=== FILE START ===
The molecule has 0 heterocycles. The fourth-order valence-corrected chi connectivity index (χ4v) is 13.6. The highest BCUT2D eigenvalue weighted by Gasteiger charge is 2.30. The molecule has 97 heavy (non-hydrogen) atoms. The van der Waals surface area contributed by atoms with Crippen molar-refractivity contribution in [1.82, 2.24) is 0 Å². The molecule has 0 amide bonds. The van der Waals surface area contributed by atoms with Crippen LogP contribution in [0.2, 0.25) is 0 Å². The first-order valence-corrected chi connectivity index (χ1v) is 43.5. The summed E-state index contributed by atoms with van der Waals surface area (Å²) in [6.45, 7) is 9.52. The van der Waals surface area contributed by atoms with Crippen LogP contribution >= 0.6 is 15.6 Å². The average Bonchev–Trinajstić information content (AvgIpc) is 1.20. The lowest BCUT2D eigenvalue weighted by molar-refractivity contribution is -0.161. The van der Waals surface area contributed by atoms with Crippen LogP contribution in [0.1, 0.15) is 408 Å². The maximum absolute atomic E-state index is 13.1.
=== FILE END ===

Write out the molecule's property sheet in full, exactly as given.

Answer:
The molecule has 0 heterocycles. The fourth-order valence-corrected chi connectivity index (χ4v) is 13.6. The highest BCUT2D eigenvalue weighted by Gasteiger charge is 2.30. The molecule has 97 heavy (non-hydrogen) atoms. The van der Waals surface area contributed by atoms with Crippen molar-refractivity contribution in [1.82, 2.24) is 0 Å². The molecule has 0 amide bonds. The van der Waals surface area contributed by atoms with Crippen LogP contribution in [0.2, 0.25) is 0 Å². The first-order valence-corrected chi connectivity index (χ1v) is 43.5. The summed E-state index contributed by atoms with van der Waals surface area (Å²) in [6.45, 7) is 9.52. The van der Waals surface area contributed by atoms with Crippen LogP contribution >= 0.6 is 15.6 Å². The average Bonchev–Trinajstić information content (AvgIpc) is 1.20. The lowest BCUT2D eigenvalue weighted by molar-refractivity contribution is -0.161. The van der Waals surface area contributed by atoms with Crippen LogP contribution in [0.1, 0.15) is 408 Å². The maximum absolute atomic E-state index is 13.1.